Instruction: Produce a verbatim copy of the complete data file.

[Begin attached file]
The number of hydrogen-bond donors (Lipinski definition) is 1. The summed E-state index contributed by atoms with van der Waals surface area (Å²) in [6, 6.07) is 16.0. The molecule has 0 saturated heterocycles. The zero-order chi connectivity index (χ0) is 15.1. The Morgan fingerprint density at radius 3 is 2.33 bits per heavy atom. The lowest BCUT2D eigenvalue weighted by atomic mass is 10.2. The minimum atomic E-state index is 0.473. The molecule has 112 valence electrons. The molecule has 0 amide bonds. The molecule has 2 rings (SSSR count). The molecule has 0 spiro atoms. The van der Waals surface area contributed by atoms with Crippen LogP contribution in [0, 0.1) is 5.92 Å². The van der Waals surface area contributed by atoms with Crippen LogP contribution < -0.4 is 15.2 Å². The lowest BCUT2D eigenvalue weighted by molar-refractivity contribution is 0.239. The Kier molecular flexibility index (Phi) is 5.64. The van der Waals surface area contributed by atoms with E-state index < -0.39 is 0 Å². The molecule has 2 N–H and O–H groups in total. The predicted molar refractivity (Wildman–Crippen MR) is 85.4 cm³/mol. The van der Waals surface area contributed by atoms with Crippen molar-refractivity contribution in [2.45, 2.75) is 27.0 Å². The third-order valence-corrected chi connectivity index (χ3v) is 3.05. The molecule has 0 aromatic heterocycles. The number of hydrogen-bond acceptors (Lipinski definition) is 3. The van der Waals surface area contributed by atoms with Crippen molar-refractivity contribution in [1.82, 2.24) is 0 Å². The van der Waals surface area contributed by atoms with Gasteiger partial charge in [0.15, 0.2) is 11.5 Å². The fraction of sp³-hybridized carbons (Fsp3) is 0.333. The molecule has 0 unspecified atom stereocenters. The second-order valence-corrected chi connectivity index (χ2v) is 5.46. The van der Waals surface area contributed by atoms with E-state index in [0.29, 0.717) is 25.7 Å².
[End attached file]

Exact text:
The number of hydrogen-bond donors (Lipinski definition) is 1. The summed E-state index contributed by atoms with van der Waals surface area (Å²) in [6, 6.07) is 16.0. The molecule has 0 saturated heterocycles. The zero-order chi connectivity index (χ0) is 15.1. The Morgan fingerprint density at radius 3 is 2.33 bits per heavy atom. The lowest BCUT2D eigenvalue weighted by atomic mass is 10.2. The minimum atomic E-state index is 0.473. The molecule has 112 valence electrons. The molecule has 0 amide bonds. The molecule has 2 rings (SSSR count). The molecule has 0 spiro atoms. The van der Waals surface area contributed by atoms with Crippen LogP contribution in [0, 0.1) is 5.92 Å². The van der Waals surface area contributed by atoms with Crippen LogP contribution < -0.4 is 15.2 Å². The lowest BCUT2D eigenvalue weighted by molar-refractivity contribution is 0.239. The Kier molecular flexibility index (Phi) is 5.64. The van der Waals surface area contributed by atoms with E-state index < -0.39 is 0 Å². The molecule has 2 N–H and O–H groups in total. The predicted molar refractivity (Wildman–Crippen MR) is 85.4 cm³/mol. The van der Waals surface area contributed by atoms with Crippen molar-refractivity contribution in [2.45, 2.75) is 27.0 Å². The third-order valence-corrected chi connectivity index (χ3v) is 3.05. The molecule has 0 aromatic heterocycles. The number of hydrogen-bond acceptors (Lipinski definition) is 3. The van der Waals surface area contributed by atoms with Crippen molar-refractivity contribution in [1.82, 2.24) is 0 Å². The van der Waals surface area contributed by atoms with Gasteiger partial charge in [0.15, 0.2) is 11.5 Å². The fraction of sp³-hybridized carbons (Fsp3) is 0.333. The molecule has 0 unspecified atom stereocenters. The second-order valence-corrected chi connectivity index (χ2v) is 5.46. The van der Waals surface area contributed by atoms with E-state index in [0.29, 0.717) is 25.7 Å².